Recently, I listened to Donald Miller’s interview with astronaut Lerry Linenger, who spent five months with two cosmonauts on Russia’s Muir Space Station. Throughout that period, the communications system in the space station was broken, and except for staticky correspondence with Moscow every 90 minutes, Linenger was confined to communicating only with his two Russian comrades. He said there were many days where an exercise in willpower was what got him up and working on the 120 experiments it was their mission to accomplish. Every once in a while, they would receive feedback from Moscow, with information like, “The physicist in the Czech Republic was excited about your findings in yesterday’s experiment.” Statements like this, reflecting the real-world effects of the work he was doing, acted as a catalyst for Linenger, who was encouraged to re-engage in his work. In his interview with Miller, Linenger emphasized, “Words of encouragement really do matter.”
Lawyers Aren’t Very Good about Giving Feedback
Lately, I have been on a journey of self-awareness and self-development. I read The Road Back to You, about a personality-typing system called the Enneagram. I’m currently reading Susan Cain’s Quiet, about some of the differences between introverts and extroverts. It’s been really interesting to better understand various parts of my personality and the driving forces behind my behaviors. But more importantly I’m learning how to be a better version of myself.
I also have a better understanding of the things that are not particularly strong motivators for me. One of those is words of encouragement, which is good because none of the folks I work for a very forthcoming with compliments. And to be fair, neither am I. Based on innumerable conversations I’ve had with other lawyers over the years, it’s pretty safe to assert that we, as a profession, do a pretty poor job of providing feedback to those in subordinate roles.
Here’s an exchange an associate shared with me. At his year-end review with the managing partner, the associate expressed his gratitude for the feedback he’d received from the lawyers he was working for over the previous few months. The managing partner responded, “That’s interesting, because back when I was a new associate, the only way you ever knew if you did good work was if you got more work.” That response pretty closely aligns with my own experience.
This past fall, I tried a case with a partner who gave me the responsibility of doing the opening statement and cross-examining the Plaintiff. I hadn’t previously had an active role at trial this particular partner. Once we were back at the office, another associate asked, “Have you asked how you did?”
Other Associate: “Are you going to?”
Other Associate: “You’re not?! Why?!”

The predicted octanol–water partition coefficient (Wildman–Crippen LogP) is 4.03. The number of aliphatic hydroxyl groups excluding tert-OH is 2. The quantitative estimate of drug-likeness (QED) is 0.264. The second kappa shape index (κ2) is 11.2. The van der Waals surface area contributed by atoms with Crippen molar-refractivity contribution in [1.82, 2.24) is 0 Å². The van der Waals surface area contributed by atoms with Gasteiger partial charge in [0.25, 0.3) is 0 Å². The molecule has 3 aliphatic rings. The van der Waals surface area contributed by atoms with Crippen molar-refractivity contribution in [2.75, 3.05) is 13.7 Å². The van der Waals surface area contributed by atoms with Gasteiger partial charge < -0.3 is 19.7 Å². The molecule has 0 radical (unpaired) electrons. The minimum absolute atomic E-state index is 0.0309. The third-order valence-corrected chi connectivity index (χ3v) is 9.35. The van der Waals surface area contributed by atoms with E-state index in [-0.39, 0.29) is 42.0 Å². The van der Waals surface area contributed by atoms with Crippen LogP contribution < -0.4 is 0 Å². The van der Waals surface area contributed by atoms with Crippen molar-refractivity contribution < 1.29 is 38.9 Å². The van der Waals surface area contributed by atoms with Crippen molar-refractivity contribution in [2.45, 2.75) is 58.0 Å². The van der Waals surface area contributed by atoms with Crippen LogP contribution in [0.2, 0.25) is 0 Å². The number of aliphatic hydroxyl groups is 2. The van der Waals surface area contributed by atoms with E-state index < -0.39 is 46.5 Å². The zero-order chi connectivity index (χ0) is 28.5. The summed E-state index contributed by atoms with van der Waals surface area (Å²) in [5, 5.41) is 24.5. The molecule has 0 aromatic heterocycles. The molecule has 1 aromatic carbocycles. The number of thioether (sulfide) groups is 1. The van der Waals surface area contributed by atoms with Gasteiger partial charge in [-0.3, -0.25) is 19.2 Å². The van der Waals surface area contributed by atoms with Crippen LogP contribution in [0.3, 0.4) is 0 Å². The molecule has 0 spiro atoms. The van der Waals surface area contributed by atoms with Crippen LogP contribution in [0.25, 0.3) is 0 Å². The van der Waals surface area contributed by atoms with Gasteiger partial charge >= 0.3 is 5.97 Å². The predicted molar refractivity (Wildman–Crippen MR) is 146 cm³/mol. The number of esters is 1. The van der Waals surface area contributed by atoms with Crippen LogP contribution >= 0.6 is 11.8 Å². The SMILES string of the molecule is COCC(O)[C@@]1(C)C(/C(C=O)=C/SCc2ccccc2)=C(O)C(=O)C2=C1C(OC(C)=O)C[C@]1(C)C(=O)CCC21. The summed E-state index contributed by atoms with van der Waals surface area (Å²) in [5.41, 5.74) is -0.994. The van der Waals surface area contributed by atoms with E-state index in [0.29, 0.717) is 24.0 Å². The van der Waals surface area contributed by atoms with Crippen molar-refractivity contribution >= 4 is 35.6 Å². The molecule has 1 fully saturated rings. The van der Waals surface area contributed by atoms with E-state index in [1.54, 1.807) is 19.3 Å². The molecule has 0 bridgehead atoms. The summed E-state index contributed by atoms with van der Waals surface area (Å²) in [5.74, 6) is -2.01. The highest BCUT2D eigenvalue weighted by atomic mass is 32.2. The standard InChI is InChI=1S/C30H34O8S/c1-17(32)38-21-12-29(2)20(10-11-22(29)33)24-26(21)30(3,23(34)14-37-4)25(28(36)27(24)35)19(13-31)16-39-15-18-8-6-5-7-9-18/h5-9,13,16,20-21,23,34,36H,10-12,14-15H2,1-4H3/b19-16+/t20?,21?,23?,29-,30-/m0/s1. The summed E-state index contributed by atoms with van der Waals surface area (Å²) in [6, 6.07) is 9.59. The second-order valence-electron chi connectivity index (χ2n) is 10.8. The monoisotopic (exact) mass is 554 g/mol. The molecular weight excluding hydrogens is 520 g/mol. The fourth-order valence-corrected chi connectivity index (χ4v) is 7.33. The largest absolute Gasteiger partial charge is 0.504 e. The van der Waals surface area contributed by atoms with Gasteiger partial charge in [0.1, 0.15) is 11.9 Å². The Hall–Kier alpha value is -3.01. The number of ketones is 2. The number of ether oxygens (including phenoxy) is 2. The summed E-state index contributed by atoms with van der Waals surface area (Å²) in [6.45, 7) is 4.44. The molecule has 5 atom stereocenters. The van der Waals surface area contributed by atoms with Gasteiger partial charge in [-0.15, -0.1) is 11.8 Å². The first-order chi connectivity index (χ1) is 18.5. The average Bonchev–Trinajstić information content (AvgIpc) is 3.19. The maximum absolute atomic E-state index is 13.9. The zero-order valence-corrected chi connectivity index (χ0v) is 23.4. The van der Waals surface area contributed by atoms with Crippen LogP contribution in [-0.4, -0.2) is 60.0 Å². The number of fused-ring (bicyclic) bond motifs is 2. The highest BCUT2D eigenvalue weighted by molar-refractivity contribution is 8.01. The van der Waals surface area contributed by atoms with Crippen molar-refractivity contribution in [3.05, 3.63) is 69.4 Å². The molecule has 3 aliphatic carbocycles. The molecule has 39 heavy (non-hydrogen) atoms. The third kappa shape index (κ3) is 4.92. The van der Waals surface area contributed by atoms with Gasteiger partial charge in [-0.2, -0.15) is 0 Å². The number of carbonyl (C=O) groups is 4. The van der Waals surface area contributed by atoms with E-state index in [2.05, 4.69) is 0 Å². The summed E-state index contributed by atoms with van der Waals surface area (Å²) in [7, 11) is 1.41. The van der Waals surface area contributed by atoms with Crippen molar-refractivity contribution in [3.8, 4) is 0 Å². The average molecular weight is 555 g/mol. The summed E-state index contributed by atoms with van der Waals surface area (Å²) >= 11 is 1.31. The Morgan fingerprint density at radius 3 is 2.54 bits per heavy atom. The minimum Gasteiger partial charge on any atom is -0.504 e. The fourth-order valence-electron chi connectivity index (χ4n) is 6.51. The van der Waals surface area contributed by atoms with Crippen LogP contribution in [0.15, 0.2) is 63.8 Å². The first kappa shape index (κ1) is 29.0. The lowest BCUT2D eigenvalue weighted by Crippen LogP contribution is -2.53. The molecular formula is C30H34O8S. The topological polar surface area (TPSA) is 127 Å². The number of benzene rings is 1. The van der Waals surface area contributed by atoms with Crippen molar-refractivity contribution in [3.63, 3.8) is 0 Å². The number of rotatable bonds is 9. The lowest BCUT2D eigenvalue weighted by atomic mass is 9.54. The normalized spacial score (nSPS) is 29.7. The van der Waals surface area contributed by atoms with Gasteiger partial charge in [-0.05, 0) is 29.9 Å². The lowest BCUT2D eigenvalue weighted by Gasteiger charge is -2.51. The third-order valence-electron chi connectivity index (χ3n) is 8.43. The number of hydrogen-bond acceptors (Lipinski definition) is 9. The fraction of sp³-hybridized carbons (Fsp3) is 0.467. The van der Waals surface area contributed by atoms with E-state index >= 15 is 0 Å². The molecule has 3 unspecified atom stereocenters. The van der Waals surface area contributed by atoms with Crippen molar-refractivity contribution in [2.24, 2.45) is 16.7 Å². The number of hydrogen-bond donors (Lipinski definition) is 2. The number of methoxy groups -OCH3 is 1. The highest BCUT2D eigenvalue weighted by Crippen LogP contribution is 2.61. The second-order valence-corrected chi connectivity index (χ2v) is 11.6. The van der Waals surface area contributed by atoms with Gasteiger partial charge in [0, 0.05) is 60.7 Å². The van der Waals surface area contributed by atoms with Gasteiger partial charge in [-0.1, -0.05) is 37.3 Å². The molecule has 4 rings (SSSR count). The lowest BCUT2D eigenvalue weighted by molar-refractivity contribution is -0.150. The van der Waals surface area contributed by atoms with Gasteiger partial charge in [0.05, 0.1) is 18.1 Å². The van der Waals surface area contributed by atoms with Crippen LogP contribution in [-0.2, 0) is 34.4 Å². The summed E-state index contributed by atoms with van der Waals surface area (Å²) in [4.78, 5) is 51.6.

Me: “We’ve got another trial coming up. If she lets me handle more stuff, then I’ll know it went fine. If not, then I guess I’ll have my answer either way.”
Giving Effective Feedback
And that’s how the legal profession has gone about providing feedback from time immemorial. But that doesn’t mean it’s the best way. Usually, if there is to be any feedback, it’s a meeting at the end of the year that’s either a glorified “Atta’ boy, now go bill some more hours,” or something along the lines of, “This isn’t really working for us. We’re not going to fire you (yet), but maybe you should find somewhere else you’d like to work.” This kind of feedback is only marginally helpful. The most effective kind of feedback is timely and specific. Consider these statements from the Office of Personnel Management:
- Timeliness: “Employees should receive information about how they’re doing as timely as possible. If improvement needs to be made in their performance, the sooner they find out about it the sooner they can correct the problem. If employees have reached or exceeded a goal, the sooner they receive positive feedback, the more rewarding it is to them.”
- Specificity: “Telling employees that they are doing well because they exceeded their goal by 10% is more effective than simply saying ‘you’re doing a good job.'”
For associates: Maybe you’re in a situation where the partners you’re working for don’t realize that feedback is desired or an important part of your development. I’ve been fortunate in that while the folks I’ve worked for may not be naturally inclined toward encouraging words, their doors have always been open so we can talk through things, whether its case-specific issues or daily operations and case management. If you find that your superiors aren’t providing the sort of commentary on your performance you’d like, maybe you can initiate those conversations.
For partners: Your associates need to know how they’re measuring up. They need to hear from you whether they’re meeting expectations and what they can do to improve. If you want to put them in the best position to succeed, your associates need specific, measurable goals that will create the opportunity for you to give performance feedback. Some will have the vision and assertiveness to set goals for themselves for purposes of self-evaluation and development. More will not.
Photo by Alan Levine.